Symphytum officionale Fam: Boraginaceae
I first became interested in this plant as an animal feed - it was supposed to be able to be cut several times a year, and dried as a high-protein winter feed supplement. The plants themselves, all 100 of them, co-operated, but the weather didn't, and drying it was a disaster! However, the animals loved it cut green in the summer, so all was not lost.
Both my father and my grandfather used to eat a small leaf of comfrey as they left the house for work in the morning to prevent arthritis from setting in, and indeed, neither of them suffered from this affliction later in life. Comfrey has, of course, been used as a healing herb for a very long time. One of its more well-known uses in the past was as a 'plaster' for putting around broken bones, for which the root was pounded and made into a paste.
The list of beneficial substances in this plant is impressive. It has more protein in its leaves than any other plant, and it brings up minerals from great depths through its long taproot, sometimes as long as 10ft. The leaf and root contain allantoin, a cell proliferant, which is exceptional in its ability to help heal both flesh and bones. It is a good vegetable source of vitamin B12, a useful supplement for a vegan diet.
Leaves can be picked and dried in midsummer for use as a tea, to be used either on its own or mixed with other herbs, or conventional tea. It can also be added as a herb to soups and burgers. Fresh leaves can be cooked as spinach, but as with spinach, don't overdo it!
Roots can be dried in late autumn or winter, cleaned, chopped finely and dried. Leaf and root tea can be drunk for stomach ulcers and coughs. (Consult a herbalist for quantities )
I have made and used two healing preparations for external applications, and they work. The most interesting one is called 'Comfrey Oil'. For this, clean dry leaves, without midribs, are cut up small and packed really tightly into a coffee jar or similar. Really cram in as many as you can, and get rid of as much air as possible. Screw on the lid, and seal as tightly as possible with sellotape or wax. Label and date the jar, and wait two years. At the end of this time, there should be about two inches of an 'oily' looking liquid at the bottom of the jar. It may have a mould on top, but this can be peeled off. Pour this into a smaller jar and keep in the fridge. Use it as a skin healing oil.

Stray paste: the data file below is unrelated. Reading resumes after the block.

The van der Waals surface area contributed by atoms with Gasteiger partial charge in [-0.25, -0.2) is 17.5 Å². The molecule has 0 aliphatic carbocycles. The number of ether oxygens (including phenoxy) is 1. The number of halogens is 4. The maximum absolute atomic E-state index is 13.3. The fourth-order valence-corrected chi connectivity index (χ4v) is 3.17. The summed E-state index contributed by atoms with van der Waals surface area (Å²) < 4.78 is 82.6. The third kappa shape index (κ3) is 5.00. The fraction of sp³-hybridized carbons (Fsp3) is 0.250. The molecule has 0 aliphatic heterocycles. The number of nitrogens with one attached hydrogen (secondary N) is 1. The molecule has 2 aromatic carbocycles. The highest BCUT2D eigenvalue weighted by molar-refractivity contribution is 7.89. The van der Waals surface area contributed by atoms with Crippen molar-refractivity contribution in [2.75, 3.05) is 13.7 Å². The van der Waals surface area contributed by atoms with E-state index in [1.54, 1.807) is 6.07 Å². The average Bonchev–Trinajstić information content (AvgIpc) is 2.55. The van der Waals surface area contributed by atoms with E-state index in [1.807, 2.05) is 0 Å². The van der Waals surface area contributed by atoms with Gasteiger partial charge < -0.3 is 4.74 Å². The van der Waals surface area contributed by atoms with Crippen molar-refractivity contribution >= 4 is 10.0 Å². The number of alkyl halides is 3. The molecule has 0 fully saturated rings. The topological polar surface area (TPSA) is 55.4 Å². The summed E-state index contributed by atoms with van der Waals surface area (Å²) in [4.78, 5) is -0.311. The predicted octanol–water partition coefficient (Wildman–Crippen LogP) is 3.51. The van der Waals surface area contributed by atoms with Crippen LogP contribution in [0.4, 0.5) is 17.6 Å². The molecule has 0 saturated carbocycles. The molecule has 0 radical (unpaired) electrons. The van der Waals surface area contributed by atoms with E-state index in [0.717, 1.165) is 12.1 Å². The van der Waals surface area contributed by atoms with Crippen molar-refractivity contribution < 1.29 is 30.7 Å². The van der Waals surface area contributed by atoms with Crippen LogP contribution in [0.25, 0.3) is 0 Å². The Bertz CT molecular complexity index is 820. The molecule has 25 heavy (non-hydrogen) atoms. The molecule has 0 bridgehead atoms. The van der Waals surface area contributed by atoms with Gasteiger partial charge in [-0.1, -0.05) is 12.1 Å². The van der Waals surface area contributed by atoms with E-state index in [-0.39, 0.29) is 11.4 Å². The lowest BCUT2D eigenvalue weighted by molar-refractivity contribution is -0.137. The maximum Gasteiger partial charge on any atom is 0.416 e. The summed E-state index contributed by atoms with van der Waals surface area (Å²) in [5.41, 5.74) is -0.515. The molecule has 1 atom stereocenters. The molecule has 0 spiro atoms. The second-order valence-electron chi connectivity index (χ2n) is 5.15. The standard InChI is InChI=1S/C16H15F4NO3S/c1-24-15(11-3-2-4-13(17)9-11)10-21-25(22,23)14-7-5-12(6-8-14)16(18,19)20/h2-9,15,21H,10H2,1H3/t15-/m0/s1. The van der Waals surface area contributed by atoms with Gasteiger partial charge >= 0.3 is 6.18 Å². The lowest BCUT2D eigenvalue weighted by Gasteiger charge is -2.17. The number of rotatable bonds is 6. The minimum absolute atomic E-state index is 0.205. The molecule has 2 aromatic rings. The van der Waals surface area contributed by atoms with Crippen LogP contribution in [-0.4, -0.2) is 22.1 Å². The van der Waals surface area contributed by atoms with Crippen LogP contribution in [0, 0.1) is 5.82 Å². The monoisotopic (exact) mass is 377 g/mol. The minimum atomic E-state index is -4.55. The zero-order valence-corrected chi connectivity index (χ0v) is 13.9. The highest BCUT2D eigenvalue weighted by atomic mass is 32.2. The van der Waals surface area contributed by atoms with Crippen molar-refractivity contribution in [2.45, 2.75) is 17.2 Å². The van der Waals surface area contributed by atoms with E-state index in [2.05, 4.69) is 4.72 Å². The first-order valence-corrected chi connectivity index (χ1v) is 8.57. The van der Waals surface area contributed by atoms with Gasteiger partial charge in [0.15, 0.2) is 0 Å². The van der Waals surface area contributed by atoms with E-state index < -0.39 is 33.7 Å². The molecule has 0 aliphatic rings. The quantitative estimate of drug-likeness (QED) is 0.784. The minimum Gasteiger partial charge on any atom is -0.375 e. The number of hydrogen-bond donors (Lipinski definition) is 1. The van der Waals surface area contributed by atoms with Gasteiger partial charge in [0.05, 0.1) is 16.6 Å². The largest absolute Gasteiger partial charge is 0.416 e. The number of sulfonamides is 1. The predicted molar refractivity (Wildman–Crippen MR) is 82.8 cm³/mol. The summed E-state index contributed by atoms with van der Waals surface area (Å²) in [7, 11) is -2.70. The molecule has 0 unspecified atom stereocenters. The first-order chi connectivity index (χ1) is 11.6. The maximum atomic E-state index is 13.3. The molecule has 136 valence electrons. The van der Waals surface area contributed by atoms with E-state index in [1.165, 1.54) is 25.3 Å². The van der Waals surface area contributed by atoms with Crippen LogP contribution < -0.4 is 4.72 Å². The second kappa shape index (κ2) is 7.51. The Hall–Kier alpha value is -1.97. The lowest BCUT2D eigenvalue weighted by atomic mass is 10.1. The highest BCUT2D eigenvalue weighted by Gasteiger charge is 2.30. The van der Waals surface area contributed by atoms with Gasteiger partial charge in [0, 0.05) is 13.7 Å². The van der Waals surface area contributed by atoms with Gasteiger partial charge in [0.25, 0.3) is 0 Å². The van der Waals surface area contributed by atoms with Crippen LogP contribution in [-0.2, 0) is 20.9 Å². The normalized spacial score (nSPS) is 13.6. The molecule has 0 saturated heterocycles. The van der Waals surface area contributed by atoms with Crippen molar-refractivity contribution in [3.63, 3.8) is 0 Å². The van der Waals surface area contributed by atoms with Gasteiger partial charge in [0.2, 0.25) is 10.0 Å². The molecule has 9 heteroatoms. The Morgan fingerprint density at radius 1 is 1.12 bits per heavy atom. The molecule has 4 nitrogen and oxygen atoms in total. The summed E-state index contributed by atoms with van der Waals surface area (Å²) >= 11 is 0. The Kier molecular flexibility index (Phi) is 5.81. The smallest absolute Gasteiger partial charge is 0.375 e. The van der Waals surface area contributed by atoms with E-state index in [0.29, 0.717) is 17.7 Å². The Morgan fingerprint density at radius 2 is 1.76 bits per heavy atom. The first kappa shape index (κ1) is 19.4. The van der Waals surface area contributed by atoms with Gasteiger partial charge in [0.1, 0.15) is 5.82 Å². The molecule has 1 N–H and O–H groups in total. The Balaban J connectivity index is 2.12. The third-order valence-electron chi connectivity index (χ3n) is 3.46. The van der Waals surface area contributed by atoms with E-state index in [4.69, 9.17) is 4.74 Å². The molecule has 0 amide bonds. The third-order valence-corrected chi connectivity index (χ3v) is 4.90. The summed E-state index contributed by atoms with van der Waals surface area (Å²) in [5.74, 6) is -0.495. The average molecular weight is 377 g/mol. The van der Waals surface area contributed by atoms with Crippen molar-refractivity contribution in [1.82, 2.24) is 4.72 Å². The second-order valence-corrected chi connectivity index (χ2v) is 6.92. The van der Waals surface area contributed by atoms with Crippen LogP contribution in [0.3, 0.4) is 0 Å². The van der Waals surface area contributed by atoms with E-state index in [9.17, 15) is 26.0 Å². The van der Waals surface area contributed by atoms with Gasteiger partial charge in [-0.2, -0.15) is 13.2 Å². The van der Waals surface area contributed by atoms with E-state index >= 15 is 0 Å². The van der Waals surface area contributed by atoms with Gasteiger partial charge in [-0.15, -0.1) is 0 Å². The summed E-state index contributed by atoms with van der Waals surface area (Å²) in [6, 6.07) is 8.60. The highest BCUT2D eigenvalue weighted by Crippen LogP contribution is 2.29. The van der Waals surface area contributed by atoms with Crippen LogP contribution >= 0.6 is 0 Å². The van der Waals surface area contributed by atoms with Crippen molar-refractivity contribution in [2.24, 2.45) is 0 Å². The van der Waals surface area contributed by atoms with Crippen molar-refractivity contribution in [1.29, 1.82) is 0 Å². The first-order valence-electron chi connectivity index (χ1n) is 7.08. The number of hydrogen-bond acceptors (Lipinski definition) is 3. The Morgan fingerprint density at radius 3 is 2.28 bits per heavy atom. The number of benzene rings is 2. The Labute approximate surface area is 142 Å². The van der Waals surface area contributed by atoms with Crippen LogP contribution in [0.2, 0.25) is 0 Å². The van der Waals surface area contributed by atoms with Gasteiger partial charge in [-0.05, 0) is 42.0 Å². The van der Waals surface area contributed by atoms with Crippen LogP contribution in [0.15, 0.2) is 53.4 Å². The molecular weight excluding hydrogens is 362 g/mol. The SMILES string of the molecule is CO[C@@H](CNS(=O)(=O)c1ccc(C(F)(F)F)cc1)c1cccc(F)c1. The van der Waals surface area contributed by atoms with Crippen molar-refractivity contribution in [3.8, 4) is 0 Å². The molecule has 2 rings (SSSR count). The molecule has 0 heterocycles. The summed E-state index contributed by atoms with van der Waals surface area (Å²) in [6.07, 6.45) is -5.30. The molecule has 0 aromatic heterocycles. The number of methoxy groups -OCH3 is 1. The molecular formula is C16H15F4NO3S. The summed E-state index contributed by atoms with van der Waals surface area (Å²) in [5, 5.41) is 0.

The second ointment contains elder leaves as well as comfrey. Melt a pound of solid vegetable oil in a pan and stuff in as many comfrey and elder leaves as it will hold, removing midribs if there is time!! You will be surprised at just how many leaves you can get in as they shrivel in the warm oil. Simmer gently for about 20 mins, then allow to cool until you can put your hands in it. Squeeze out all the leaves as much as possible leaving a green liquid. Strain if liked, but it is not necessary. As the oil cools, keep stirring, and stir in about 100ml glycerine to make it easier to spread, then pot into smaller containers, label, and keep in the fridge.
Plant a line of comfrey at the edge of the garden, and very few perennial weeds will get past it - useful if the plot next door has something you don't want in yours!!
Comfrey, cut and wilted for 24 hours can be put in a potato trench at planting time. As it decays it provides an acidic environment which discourages common scab.
Soak the leaves in water for three or four weeks to make a wonderful, if smelly, liquid fertilizer which can be diluted about one in ten with water and sprayed as a foliar feed. Alternatively, stuff as many leaves as possible into any cylinder with a small hole made on the bottom, anything from a soft drinks bottle to a water butt. As the comfrey decays, a black liquid drips out of the bottom, and this does not smell as badly as with the water method. Dilute this one in twenty with water as a plant food. (Good for tomatoes).
I could go on - and on, but for anyone wishing more specific or generally interesting information about this wonderful 'herb', there is a book called 'Comfrey - past, present and future' by Lawrence D Hills and published by Faber, which is well worth looking at.
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